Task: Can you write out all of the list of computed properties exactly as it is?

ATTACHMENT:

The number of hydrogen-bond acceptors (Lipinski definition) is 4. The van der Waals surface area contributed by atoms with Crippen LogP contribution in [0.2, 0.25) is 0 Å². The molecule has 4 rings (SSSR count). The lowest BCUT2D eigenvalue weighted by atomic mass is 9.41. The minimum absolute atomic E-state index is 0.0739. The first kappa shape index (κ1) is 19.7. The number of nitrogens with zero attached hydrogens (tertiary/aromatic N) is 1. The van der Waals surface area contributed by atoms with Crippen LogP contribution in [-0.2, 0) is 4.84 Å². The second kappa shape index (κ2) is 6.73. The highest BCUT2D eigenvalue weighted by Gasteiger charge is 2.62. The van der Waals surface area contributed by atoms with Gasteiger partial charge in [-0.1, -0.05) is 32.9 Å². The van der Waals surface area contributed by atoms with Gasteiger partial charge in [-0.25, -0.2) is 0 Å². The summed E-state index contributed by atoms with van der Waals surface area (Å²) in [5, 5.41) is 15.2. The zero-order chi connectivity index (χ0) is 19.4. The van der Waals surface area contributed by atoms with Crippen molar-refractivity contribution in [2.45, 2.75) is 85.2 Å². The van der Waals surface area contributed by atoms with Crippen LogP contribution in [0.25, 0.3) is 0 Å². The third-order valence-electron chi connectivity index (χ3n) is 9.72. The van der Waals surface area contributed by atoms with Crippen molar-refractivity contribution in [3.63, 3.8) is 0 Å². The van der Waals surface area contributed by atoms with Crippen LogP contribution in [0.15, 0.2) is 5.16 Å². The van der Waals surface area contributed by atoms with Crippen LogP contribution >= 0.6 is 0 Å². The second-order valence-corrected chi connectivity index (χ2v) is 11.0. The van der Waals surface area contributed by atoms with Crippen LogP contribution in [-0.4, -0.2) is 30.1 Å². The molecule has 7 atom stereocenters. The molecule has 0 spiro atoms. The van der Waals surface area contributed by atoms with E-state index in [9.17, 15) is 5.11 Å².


The number of hydrogen-bond acceptors (Lipinski definition) is 4. The van der Waals surface area contributed by atoms with Crippen LogP contribution in [0.2, 0.25) is 0 Å². The molecule has 4 rings (SSSR count). The lowest BCUT2D eigenvalue weighted by atomic mass is 9.41. The minimum absolute atomic E-state index is 0.0739. The first kappa shape index (κ1) is 19.7. The number of nitrogens with zero attached hydrogens (tertiary/aromatic N) is 1. The van der Waals surface area contributed by atoms with Crippen LogP contribution in [-0.2, 0) is 4.84 Å². The second kappa shape index (κ2) is 6.73. The highest BCUT2D eigenvalue weighted by Gasteiger charge is 2.62. The van der Waals surface area contributed by atoms with Gasteiger partial charge in [-0.1, -0.05) is 32.9 Å². The van der Waals surface area contributed by atoms with Gasteiger partial charge in [-0.25, -0.2) is 0 Å². The summed E-state index contributed by atoms with van der Waals surface area (Å²) in [5, 5.41) is 15.2. The zero-order chi connectivity index (χ0) is 19.4. The van der Waals surface area contributed by atoms with Crippen molar-refractivity contribution in [2.45, 2.75) is 85.2 Å². The van der Waals surface area contributed by atoms with Crippen LogP contribution in [0.25, 0.3) is 0 Å². The third-order valence-electron chi connectivity index (χ3n) is 9.72. The van der Waals surface area contributed by atoms with Crippen molar-refractivity contribution in [3.63, 3.8) is 0 Å². The van der Waals surface area contributed by atoms with Crippen LogP contribution in [0.15, 0.2) is 5.16 Å². The van der Waals surface area contributed by atoms with Crippen LogP contribution >= 0.6 is 0 Å². The second-order valence-corrected chi connectivity index (χ2v) is 11.0. The van der Waals surface area contributed by atoms with Crippen LogP contribution in [-0.4, -0.2) is 30.1 Å². The molecule has 7 atom stereocenters. The molecule has 0 spiro atoms. The van der Waals surface area contributed by atoms with E-state index in [9.17, 15) is 5.11 Å².